Pope Benedict's offer has divided the Church of England
Some Anglican clergy have said they are ready to accept an offer to join the Roman Catholic Church at a meeting of about 600 conservative priests.
Members of the Forward in Faith group discussed the Pope's invitation to Anglicans to convert to Catholicism but keep many of their existing practices.
Many who are considering conversion are unhappy at women bishops being introduced into the Church of England.
Others at the meeting, in Westminster, urged their colleagues to stay.
They have pleaded with their colleagues to stay inside the Church and fight for a compromise that would allow them to live harmoniously with women bishops.
Under the terms of the invitation offered by the Vatican, those who convert could keep many of their Anglican traditions in their own special section of the Roman Catholic Church.
The Vatican said it was responding to pleas for help from Anglicans.
Some leading Anglicans have criticised the Vatican over the move.
The Former Archbishop of Canterbury, Lord Carey, said he was appalled that Rome had not told his successor, Dr Rowan Williams, about its plans until two weeks ago.
He said: "We mustn't be treated as a junior partner in this. It's got to be done in a serious way that respects each party and I was raising a question simply, 'Is that being done at the present moment?'"
Father Geoffrey Kirk, one of the leaders of Forward in Faith, is among those who said he intends to convert to Catholicism.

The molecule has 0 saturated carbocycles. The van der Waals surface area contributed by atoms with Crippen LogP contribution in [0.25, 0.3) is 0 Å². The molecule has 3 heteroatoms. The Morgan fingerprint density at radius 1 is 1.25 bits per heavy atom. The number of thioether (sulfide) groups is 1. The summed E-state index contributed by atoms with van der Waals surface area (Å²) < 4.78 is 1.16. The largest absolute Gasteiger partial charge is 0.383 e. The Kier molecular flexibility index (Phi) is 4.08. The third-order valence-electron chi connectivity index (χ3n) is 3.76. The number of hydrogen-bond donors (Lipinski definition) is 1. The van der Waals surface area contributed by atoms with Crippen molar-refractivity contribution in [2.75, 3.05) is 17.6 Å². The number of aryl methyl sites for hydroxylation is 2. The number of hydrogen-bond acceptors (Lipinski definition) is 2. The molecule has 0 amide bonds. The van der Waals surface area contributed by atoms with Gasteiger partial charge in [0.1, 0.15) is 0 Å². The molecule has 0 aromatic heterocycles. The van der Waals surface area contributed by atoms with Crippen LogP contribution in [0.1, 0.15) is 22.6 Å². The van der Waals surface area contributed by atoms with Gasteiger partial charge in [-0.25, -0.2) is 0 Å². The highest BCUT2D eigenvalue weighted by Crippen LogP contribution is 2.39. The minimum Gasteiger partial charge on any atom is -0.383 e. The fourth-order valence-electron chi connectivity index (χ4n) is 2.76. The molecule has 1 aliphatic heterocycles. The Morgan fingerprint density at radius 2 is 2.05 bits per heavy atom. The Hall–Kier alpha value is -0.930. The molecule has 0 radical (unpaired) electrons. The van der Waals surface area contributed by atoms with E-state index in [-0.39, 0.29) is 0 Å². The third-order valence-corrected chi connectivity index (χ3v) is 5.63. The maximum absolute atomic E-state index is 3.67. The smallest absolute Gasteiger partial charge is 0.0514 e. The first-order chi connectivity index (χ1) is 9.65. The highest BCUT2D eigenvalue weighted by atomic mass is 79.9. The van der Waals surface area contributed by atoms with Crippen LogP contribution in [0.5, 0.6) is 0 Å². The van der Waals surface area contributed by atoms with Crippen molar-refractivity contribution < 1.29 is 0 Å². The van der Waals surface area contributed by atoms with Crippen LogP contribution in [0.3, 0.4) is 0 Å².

He said: "The Church of England is, in the view of many of us, ceasing to be the church of Jesus Christ and becoming the church of political correctness, not only the ordination of women to the priesthood and the episcopate - to which we object - but also in many attitudes to human sexuality from divorce and remarriage, to homosexuality."
Other Catholic-minded Anglicans warn that the Church of England could become more Protestant and more progressive if more conservative clergy accept the Vatican's invitation.
They want to preserve the historic role of the Church of England in uniting Protestant evangelicals on one side with others far more sympathetic to Catholicism - a point made by Father David Houlding.
He said: "It's not a Protestant church, pure and simple, that's not what the Church of England is - it never has been.
"I fear that if we moved into that direction exclusively, then the Church of England would not be in the position that it is at the moment to appeal to a wide variety of people."
BBC religious affairs correspondent Robert Pigott said the reaction to the offer made by Rome could have far reaching consequences.
He said: "For more than 500 years the Church of England has united Christians of radically different backgrounds - on the one hand evangelical Protestants, and on the other clergy who are much more sympathetic to the Catholic Church.
"If many of these Catholic-minded clergy take up the Pope's offer, it could alter the Church's character for ever."
Our correspondent added that there is likely to be intense pressure on the Church of England to find a compromise on women bishops, particularly since those who oppose them now have an easy route to Rome.